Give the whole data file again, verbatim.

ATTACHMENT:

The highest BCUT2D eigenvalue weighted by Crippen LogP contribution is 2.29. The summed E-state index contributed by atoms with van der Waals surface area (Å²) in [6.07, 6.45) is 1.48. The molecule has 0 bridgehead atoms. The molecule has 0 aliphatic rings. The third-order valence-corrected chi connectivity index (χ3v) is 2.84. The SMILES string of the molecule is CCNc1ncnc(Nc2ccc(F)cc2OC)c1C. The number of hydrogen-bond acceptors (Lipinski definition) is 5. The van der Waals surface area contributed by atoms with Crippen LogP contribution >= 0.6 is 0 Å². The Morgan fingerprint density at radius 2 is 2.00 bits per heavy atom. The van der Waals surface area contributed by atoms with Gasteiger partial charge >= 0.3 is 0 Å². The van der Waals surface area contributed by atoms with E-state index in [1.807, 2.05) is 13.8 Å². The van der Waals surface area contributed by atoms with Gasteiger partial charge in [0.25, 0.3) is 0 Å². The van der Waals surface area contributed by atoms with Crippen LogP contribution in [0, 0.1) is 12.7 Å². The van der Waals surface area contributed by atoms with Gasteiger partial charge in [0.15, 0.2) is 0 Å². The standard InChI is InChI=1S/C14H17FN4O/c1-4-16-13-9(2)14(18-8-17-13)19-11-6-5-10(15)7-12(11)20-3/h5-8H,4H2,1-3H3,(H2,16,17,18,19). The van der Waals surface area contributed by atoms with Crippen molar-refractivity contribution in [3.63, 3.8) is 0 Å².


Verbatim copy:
The highest BCUT2D eigenvalue weighted by Crippen LogP contribution is 2.29. The summed E-state index contributed by atoms with van der Waals surface area (Å²) in [6.07, 6.45) is 1.48. The molecule has 0 bridgehead atoms. The molecule has 0 aliphatic rings. The third-order valence-corrected chi connectivity index (χ3v) is 2.84. The SMILES string of the molecule is CCNc1ncnc(Nc2ccc(F)cc2OC)c1C. The number of hydrogen-bond acceptors (Lipinski definition) is 5. The van der Waals surface area contributed by atoms with Crippen LogP contribution >= 0.6 is 0 Å². The Morgan fingerprint density at radius 2 is 2.00 bits per heavy atom. The van der Waals surface area contributed by atoms with Gasteiger partial charge >= 0.3 is 0 Å². The van der Waals surface area contributed by atoms with E-state index in [1.807, 2.05) is 13.8 Å². The van der Waals surface area contributed by atoms with Gasteiger partial charge in [0.25, 0.3) is 0 Å². The van der Waals surface area contributed by atoms with Crippen LogP contribution in [0, 0.1) is 12.7 Å². The van der Waals surface area contributed by atoms with Gasteiger partial charge in [0.15, 0.2) is 0 Å². The standard InChI is InChI=1S/C14H17FN4O/c1-4-16-13-9(2)14(18-8-17-13)19-11-6-5-10(15)7-12(11)20-3/h5-8H,4H2,1-3H3,(H2,16,17,18,19). The van der Waals surface area contributed by atoms with Crippen molar-refractivity contribution in [3.63, 3.8) is 0 Å².